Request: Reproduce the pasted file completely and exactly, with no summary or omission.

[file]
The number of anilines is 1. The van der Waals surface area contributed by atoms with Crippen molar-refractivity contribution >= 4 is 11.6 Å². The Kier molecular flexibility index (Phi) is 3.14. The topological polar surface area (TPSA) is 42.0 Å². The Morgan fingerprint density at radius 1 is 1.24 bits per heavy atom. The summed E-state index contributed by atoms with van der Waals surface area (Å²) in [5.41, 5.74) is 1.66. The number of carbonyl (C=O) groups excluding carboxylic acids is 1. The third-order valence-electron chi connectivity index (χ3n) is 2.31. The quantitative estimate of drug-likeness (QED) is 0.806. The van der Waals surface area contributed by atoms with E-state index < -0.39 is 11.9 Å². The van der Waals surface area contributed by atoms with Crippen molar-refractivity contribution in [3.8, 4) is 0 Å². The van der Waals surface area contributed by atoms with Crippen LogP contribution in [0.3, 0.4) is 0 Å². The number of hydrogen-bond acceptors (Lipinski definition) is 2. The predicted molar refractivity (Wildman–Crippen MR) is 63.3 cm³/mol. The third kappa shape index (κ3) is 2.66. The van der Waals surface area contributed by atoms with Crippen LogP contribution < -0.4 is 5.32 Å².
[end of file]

The number of anilines is 1. The van der Waals surface area contributed by atoms with Crippen molar-refractivity contribution >= 4 is 11.6 Å². The Kier molecular flexibility index (Phi) is 3.14. The topological polar surface area (TPSA) is 42.0 Å². The Morgan fingerprint density at radius 1 is 1.24 bits per heavy atom. The summed E-state index contributed by atoms with van der Waals surface area (Å²) in [5.41, 5.74) is 1.66. The number of carbonyl (C=O) groups excluding carboxylic acids is 1. The third-order valence-electron chi connectivity index (χ3n) is 2.31. The quantitative estimate of drug-likeness (QED) is 0.806. The van der Waals surface area contributed by atoms with E-state index < -0.39 is 11.9 Å². The van der Waals surface area contributed by atoms with Crippen molar-refractivity contribution in [3.8, 4) is 0 Å². The van der Waals surface area contributed by atoms with Crippen LogP contribution in [0.3, 0.4) is 0 Å². The number of hydrogen-bond acceptors (Lipinski definition) is 2. The predicted molar refractivity (Wildman–Crippen MR) is 63.3 cm³/mol. The third kappa shape index (κ3) is 2.66. The van der Waals surface area contributed by atoms with Crippen LogP contribution < -0.4 is 5.32 Å².